Traditional Balinese temple
Traditional Balinese temple

Temples on Bali are really quite dramatic, extraordinary and are examples of some of the most esteemed architecture in the world.

Pura Ulun Danu
Pura Ulun Danu

 

 

They are placed on excellent vantage points: cliffs, mountain caves, in the middle of lakes.

elephant cave, bali
Goa Gajah, or Elephant Cave, is located on the island of Bali near Ubud, in Indonesia. Built in the 9th century, it served as a sanctuary

 

When you enter a temple through its beautifully designed and decorated gates or doors, you walk into an open place of worship between several shrines, towers and pavilions dedicated to various gods and deities. At the shrines, you will notice colourful offerings, such as rice, incense sticks, food, flowers, and so on.

The Department of Religion has catalogued at least eleven thousand temples – small and large, local and regional. This figure doesn’t include the thousands of shrines that the farmers erect on their fields, nor the many domestic temples that are kept in the house of every Balinese family.

This is the reason Bali is sometimes called ‘The Island of The Thousand Temples’.

Most Balinese families belong to a half dozen or more temples and devote several weeks of labour each year to maintaining the temples and preparing them for numerous festivals.

Each temple occupies its own place in the intricate hierarchy of Balinese temples, with the Mother Temple in Besakih at the pinnacle.

Pura means a Balinese Hindu temple and the place of worship for the adherents. Balinese language, the term pura came to refer to a religious temple complex, while the term puri came to refer to a palace, that is the residence of kings and nobles.

 

You are welcome to visit them on any time of the day. We recommend to visit the spectacular Ulun Danu Temple, the Temple of The Goddess of The Lake, on the shores of Lake Bratan and Tamba Waras temple a hidden mystic temple in a jungle.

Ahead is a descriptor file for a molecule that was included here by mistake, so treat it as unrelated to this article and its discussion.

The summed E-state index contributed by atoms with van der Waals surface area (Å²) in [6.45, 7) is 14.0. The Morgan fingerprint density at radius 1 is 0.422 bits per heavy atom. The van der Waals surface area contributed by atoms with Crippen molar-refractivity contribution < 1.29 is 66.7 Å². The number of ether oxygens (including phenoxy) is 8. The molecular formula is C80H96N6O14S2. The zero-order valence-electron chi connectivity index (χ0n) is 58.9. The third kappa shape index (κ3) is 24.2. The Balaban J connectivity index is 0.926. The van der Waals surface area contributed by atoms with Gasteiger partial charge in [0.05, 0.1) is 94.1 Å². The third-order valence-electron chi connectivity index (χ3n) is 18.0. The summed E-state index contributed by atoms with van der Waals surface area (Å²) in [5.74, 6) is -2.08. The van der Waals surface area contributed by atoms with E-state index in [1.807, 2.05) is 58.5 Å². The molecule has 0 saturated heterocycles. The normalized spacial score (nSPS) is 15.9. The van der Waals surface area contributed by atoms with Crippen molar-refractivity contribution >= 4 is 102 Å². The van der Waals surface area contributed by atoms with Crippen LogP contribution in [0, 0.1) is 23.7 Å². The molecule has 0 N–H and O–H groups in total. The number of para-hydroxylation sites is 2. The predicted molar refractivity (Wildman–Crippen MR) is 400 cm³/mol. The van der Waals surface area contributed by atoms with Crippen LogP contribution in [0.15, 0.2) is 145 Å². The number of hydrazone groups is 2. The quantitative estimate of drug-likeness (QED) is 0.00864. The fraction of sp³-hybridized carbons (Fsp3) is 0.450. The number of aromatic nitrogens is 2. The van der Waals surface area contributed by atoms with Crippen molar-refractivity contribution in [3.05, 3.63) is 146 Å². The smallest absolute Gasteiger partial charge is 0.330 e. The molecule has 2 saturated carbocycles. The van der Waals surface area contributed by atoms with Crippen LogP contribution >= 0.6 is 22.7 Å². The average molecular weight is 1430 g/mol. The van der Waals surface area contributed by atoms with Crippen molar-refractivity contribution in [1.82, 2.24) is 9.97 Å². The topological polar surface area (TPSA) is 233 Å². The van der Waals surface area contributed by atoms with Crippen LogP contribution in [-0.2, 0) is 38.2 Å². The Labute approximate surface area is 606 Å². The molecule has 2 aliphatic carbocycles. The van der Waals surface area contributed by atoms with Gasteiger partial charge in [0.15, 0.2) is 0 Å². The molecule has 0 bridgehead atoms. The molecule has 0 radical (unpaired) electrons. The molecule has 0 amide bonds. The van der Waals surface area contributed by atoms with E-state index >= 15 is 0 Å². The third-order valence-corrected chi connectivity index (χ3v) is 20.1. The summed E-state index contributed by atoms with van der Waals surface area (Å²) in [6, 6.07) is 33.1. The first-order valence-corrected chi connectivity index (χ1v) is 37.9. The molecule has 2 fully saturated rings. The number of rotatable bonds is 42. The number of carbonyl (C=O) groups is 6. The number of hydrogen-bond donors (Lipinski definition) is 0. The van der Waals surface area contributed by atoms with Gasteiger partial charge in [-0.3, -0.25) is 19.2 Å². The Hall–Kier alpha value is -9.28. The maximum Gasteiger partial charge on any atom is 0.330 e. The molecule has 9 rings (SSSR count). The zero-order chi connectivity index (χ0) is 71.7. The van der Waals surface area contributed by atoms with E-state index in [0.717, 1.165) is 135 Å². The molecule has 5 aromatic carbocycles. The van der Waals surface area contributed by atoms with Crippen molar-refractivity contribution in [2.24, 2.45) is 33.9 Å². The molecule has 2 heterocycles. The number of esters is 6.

• Pura Ulun Danu Bratan– This temple sits on the edge of Lake Bratan and is worth a visit if only for its beautiful surroundings. The part of the temple that gets all the attention is are the 11 roofs, situated on a point of land, jutting out into the lake.
  • Tamba Waras temple hidden mystic temple in the jungle, far from civilization; known of it pure divine energy. We recommend visiting this temple’s spiritual healers and teachers. We will experience night meditation conducted by a high priest.
  • Pura Besakih – This makes the ‘Best of’ list solely because of its importance and spectacular ceremonies. It is the largest and the holiest temple, known as the ‘Mother Temple’ and its name translates literally as the ‘Temple of Spiritual Happiness’.
  • Pura Tanah Lot – known as Pura Pakendungan, it is reachable only during low tide. This temple sits dramatically on a rock, surrounded by the pounding surf and black sand. It is a holy place to worship the Balinese sea gods. At the base of the rocky island, poisonous sea snakes are believed to guard the temple against evil spirits and intruders. We will especially enjoy the highly picturesque view of the temple at sunset.
Tanah Lot Temple Bali
Pura Tanah Lot Temple Bali

 

  • Tirta Empul– This temple is built around a sacred spring, Tampak Siring, and its two bathing spots have been used by the Balinese for a millennium. It is believed that the springs have magical powers and bring good health and prosperity. We will visit it in the morning, and experience the springs as the Balinese do.
  • Pura Lempuyang – Only for the fit and willing, it takes some 1,700 winding steps up through the forested slopes of Mount Lempuyang to reach Pura Lempuyang: the views of Mount Agung are divine.
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